From the November-December, 1996 issue (Vol. 4 No. 1) of Probe
Almost every JFK assassination researcher is aware that the Dallas police found and inventoried a tiny hi-tech Minox camera amongst Oswald's personal effects during the search of Ruth and Michael Paine's home after the assassination.This camera was later omitted from an inventory list once the FBI took over the investigation. What is not generally known is the Paines' role in the "appearance-disappearance"charade.
There were 3 separate inventory lists itemizing the evidence from the Paine household. This is typical of the routine procedures used by law enforcement in establishing chain of custody of physical evidence. First, there was the Dallas police list identifying a "small German camera and black case on chain and film". A pedometer and camera timer were also itemized; there was no mention of a light meter but there was mention of a "brown case (camera) with long chain".1 Then there was the joint DPD and FBI list which was prepared in response to the FBI's assertion of jurisdiction over the crime. The camera is described in aggregate Item #375 as a "Minox camera" together with a pedometer and a camera timer; there is no mention of a light meter. Rolls of undeveloped Minox film and two rolls of exposed Minox film were also inventoried as Item #377. An unidentified electronic device in a brown case was listed as an unsubmitted and unnumbered item as having come from the Beckley Street rooming house.2 When the evidence was taken to Washington, D.C., the FBI Lab prepared its very own inventory by way of a third list; any reference to the Minox camera would disappear from this third list.3
There were four separate sets of photographs of the items removed from the Paine household and Beckley Street residence. First, there were the photos made by the Dallas Police Crime Lab before the evidence was turned over to the FBI which shows the evidence grouped together on the floor of the police station and which depicts the Minox camera.4 At the joint police and FBI inventory of November 26th, a second set of photographs were taken depicting each individual item or selectively grouped items with the numbered photos corresponding to the numbered items. The items ranged from #1 through #455 and required 5 rolls of film. It was understood that the FBI Lab would develop these 5 rolls of film and furnish a set to Police Chief Curry. This intact set of photos from the original 5 rolls have disappeared from the National Archives - assuming that the FBI even turned them over to the Warren Commission or the Archives in the first place.5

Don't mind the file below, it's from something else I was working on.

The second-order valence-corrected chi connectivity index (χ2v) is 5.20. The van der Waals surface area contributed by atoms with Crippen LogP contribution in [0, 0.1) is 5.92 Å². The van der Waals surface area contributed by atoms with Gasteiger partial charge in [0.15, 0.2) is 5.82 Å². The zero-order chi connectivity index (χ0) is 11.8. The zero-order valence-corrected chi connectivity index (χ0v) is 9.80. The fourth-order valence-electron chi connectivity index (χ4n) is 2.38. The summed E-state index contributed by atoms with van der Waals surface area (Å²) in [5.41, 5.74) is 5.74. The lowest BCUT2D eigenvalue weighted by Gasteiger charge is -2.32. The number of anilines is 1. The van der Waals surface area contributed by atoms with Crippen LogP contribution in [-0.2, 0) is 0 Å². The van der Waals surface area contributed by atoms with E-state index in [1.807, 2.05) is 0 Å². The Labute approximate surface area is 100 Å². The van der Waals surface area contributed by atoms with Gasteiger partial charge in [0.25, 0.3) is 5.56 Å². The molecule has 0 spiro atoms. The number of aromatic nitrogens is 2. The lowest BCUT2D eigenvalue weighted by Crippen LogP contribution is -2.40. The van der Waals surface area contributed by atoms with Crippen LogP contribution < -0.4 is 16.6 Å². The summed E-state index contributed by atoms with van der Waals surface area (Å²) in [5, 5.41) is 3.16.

The third set of photos consist of 2 rolls of microfilmed photos which the FBI Lab made after developing the photos jointly taken in Dallas; this microfilmed series was furnished to the Dallas Police which in turn furnished copies to other agencies, including the Secret Service.6 In a letter dated December 3, 1963, Police Chief Curry advises the FBI that items #164 through #360 were missing and apparently did not record; he requests the FBI to re-photograph the items.7 The fourth set of photos consist of the FBI's "re-photographed" items which were sent to the Dallas police to supplement the missing photos.8
Not only were there missing frames but some of those that existed had been altered. The Minox camera itemized in #375 of the joint inventory list ceased to exist in the set of microfilmed photos first returned to the Dallas Police by the FBI. Photo #375 which was supposed to be a group photo of the Minox – along with several other camera items – is now just a Minox light meter.9
It is generally unknown in the research community that much, if not all, of the evidence seized from the Paine household and Beckley Street residence was "loaned" to the FBI on the weekend of the assassination even before the FBI took charge of the crime. The FBI assigned number #Q-5 to the Minox camera and/or Minox film at that time. The evidence was returned to the Dallas police after the FBI's inspection. It was then turned over once again to the FBI on November 26th when the FBI assumed jurisdiction.10 We know that the Minox film recovered from the Paine household was in possession of the FBI as of November 25th because on that date the FBI requested a comparison of the Minox film as recovered from the possessions of Oswald with Minox film designated as Specimen Q5. The laboratory results were that Minox film Q5 was not taken with the same camera as the other Minox film.11 Was the FBI comparing the Minox film later designated as Item #377 with the cassette still remaining in the Minox camera recovered by the Dallas police?